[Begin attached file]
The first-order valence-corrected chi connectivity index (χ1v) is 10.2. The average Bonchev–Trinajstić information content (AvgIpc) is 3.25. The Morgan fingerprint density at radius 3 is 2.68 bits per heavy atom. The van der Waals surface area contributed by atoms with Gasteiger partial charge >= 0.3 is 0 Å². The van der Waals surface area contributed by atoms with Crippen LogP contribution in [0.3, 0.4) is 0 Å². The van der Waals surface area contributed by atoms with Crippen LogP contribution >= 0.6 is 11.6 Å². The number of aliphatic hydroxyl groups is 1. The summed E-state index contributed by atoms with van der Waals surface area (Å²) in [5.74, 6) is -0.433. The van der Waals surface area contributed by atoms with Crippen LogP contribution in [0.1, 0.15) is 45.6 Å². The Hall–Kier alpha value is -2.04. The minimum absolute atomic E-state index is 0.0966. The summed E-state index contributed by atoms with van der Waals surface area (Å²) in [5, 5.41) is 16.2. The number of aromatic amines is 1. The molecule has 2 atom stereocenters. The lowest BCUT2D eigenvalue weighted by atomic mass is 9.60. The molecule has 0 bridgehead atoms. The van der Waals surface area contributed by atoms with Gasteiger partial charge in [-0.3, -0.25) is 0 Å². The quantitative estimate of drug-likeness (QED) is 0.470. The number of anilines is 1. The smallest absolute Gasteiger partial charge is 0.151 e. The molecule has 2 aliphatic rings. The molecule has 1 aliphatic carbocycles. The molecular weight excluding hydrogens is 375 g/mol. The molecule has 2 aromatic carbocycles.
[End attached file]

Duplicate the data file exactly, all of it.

The first-order valence-corrected chi connectivity index (χ1v) is 10.2. The average Bonchev–Trinajstić information content (AvgIpc) is 3.25. The Morgan fingerprint density at radius 3 is 2.68 bits per heavy atom. The van der Waals surface area contributed by atoms with Gasteiger partial charge >= 0.3 is 0 Å². The van der Waals surface area contributed by atoms with Crippen LogP contribution in [0.3, 0.4) is 0 Å². The van der Waals surface area contributed by atoms with Crippen LogP contribution >= 0.6 is 11.6 Å². The number of aliphatic hydroxyl groups is 1. The summed E-state index contributed by atoms with van der Waals surface area (Å²) in [5.74, 6) is -0.433. The van der Waals surface area contributed by atoms with Crippen LogP contribution in [0.1, 0.15) is 45.6 Å². The Hall–Kier alpha value is -2.04. The minimum absolute atomic E-state index is 0.0966. The summed E-state index contributed by atoms with van der Waals surface area (Å²) in [5, 5.41) is 16.2. The number of aromatic amines is 1. The molecule has 2 atom stereocenters. The lowest BCUT2D eigenvalue weighted by atomic mass is 9.60. The molecule has 0 bridgehead atoms. The van der Waals surface area contributed by atoms with Gasteiger partial charge in [-0.3, -0.25) is 0 Å². The quantitative estimate of drug-likeness (QED) is 0.470. The number of anilines is 1. The smallest absolute Gasteiger partial charge is 0.151 e. The molecule has 2 aliphatic rings. The molecule has 1 aliphatic carbocycles. The molecular weight excluding hydrogens is 375 g/mol. The molecule has 2 aromatic carbocycles.